West Side Line (NYCRR)

West Side Line (NYCRR)

The West Side Line, also called the West Side Freight Line, is a railroad line on the west side of the New York City borough of Manhattan. North of Penn Station, from 34th Street, the line is used by Amtrak passenger service heading north via Albany to Toronto, Montreal and Chicago. South of Penn Station, a 1.45 mile (2.33 km) elevated section of the line (popularly known as the High Line) has been abandoned since 1980.

History

Hudson River Railroad

The West Side Line was first built by the Hudson River Railroad, which completed the forty miles to Peekskill on 29 September 1849, to Poughkeepsie by the end of that year, and extended to Albany in 1851. [ [http://www.catskillarchive.com/rrextra/abnyh.Html Bradbury and Guild, "The Hudson River and the Hudson River Railroad", 1851.] The city terminus was at the junction of Chambers and Hudson Streets; the track was laid along Hudson, Canal, and West Streets, to Tenth Avenue, which it followed to the upper city station, located at 34th Street. Over this part of the right-of-way the rails were laid at grade along the streets, and since by the corporation regulations locomotives were not allowed to run, the cars were drawn by a "dumb engine," which an 1851 description alleged consumed its own smoke. While passing through the city, the train of cars was preceded by a man on horseback, who gave notice of its approach by blowing a horn.

At 34th street, the right-of-way curved into Eleventh Avenue, the dumb engine was detached, and the regular locomotive took the train. As far as 60th Street, the track was at street grade, before the independent roadbed commenced. The first cut was at Fort Washington Point. The railroad crossed Spuyten Duyvil Creek on a drawbridge; at that location a wreck occurred with a number of fatalities, 13 January 1882, when the Atlantic Express, stopped on the line, was rear-ended by a local train, telescoping the last two palace cars, where the stoves and lamps were upset and ignited the woodwork and upholstery. [ [http://www.catskillarchive.com/rrextra/wksdfl.Html "Frank Leslie's illustrated Paper", "Fatal Disaster on the Hudson River railroad", 21 January 1882] ]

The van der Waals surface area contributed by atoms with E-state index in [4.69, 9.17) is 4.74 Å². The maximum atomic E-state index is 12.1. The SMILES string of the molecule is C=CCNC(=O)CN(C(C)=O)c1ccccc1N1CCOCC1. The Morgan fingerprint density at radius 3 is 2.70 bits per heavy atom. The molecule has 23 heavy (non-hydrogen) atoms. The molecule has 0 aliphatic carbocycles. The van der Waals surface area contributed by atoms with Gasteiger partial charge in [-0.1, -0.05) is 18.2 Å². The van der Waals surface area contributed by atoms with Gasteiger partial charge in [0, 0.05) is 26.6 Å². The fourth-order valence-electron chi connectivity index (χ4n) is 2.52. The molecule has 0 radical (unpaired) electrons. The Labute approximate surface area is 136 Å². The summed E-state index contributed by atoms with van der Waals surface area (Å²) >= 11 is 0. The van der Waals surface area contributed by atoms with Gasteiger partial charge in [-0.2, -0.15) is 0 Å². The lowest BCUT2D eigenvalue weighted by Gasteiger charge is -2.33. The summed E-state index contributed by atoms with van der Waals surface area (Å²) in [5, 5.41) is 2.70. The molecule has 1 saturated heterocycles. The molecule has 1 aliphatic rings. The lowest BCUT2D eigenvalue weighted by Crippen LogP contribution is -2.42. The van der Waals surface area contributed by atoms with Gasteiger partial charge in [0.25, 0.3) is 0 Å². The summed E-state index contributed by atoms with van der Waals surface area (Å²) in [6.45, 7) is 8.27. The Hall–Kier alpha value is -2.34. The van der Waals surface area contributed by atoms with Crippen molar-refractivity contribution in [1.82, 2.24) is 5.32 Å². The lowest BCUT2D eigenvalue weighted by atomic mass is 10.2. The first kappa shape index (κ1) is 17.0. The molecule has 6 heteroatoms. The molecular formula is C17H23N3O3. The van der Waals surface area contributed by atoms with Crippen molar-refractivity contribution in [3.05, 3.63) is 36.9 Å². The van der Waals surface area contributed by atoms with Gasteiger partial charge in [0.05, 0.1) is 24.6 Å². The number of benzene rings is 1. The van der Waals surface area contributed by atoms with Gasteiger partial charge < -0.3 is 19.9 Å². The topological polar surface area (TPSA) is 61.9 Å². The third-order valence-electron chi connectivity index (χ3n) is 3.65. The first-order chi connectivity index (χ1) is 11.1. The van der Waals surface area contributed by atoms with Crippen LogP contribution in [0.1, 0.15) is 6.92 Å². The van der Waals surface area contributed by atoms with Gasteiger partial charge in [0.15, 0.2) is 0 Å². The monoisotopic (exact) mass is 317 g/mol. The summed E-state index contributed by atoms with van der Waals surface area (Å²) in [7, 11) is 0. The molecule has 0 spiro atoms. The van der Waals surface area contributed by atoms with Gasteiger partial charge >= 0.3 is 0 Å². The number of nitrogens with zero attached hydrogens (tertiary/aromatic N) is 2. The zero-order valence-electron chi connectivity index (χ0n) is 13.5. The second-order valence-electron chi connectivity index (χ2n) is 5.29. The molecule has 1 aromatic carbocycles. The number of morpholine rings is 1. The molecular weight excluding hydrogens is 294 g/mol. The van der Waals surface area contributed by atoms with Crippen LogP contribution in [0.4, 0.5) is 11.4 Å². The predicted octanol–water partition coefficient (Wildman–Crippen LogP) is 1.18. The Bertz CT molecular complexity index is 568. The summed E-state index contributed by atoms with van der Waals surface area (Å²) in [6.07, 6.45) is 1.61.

In 1867 the New York Central Railroad and Hudson River Railroad were united by Cornelius Vanderbilt, being merged in 1869 to form the New York Central and Hudson River Railroad. The railroad acquired the former Episcopal church's St. John's Park property and built a large freight depot at Beach and Varick streets which opened in 1868. The tracks to south to Chambers street were then removed. [Joint Report of the New York, New Jersey Port and Harbor development Commission, 1917] In 1871 the Spuyten Duyvil and Port Morris Railroad opened, and most passenger trains were rerouted into the new Grand Central Depot via that line along the northeast bank of the Harlem River and the New York and Harlem Rail Road, also part of the New York Central system. The old line south of Spuyten Duyvil remained for freight to the docks along Manhattan's west side and minimal passenger service to the West Side Station on Chambers Street (used until 1916).

Miller's Elevated West Side Highway

As the city grew, congestion worsened on the west side. Eventually plans were drawn up for a grade-separated line, along with a West Side Elevated Highway. Work on the highway (named for Manhattan Borough President Julius Miller who championed it) began in 1925, and the first section was dedicated June 28, 1934. This included a new elevated eight-track St. John's Park Freight Terminal several blocks north of the old one, with a south edge at Spring Street. From there an elevated structure carried two tracks north on the west side of Washington Street, curving onto the east side of Tenth Avenue at 14th Street, then crossing Tenth Avenue at 17th Street and heading north along its west side. Just south of the Penn Station rail yards, the line turned west on the north side of 30th Street, then north just east of the West Side Highway. The northernmost bridge crossed 34th Street, and a temporary alignment took it back to Eleventh Avenue at 35th Street. The elevated line was built through the second or third floors of several buildings along the route. Others were served directly by elevated sidings. By 1941 the tracks along Eleventh Avenue were bypassed by a below-grade line, passing under the 35th Street intersection and running north just west of Tenth Avenue before slowly curving northwest, passing under Eleventh Avenue at 59th Street, and rejoining the original alignment.

Robert Moses West Side Improvement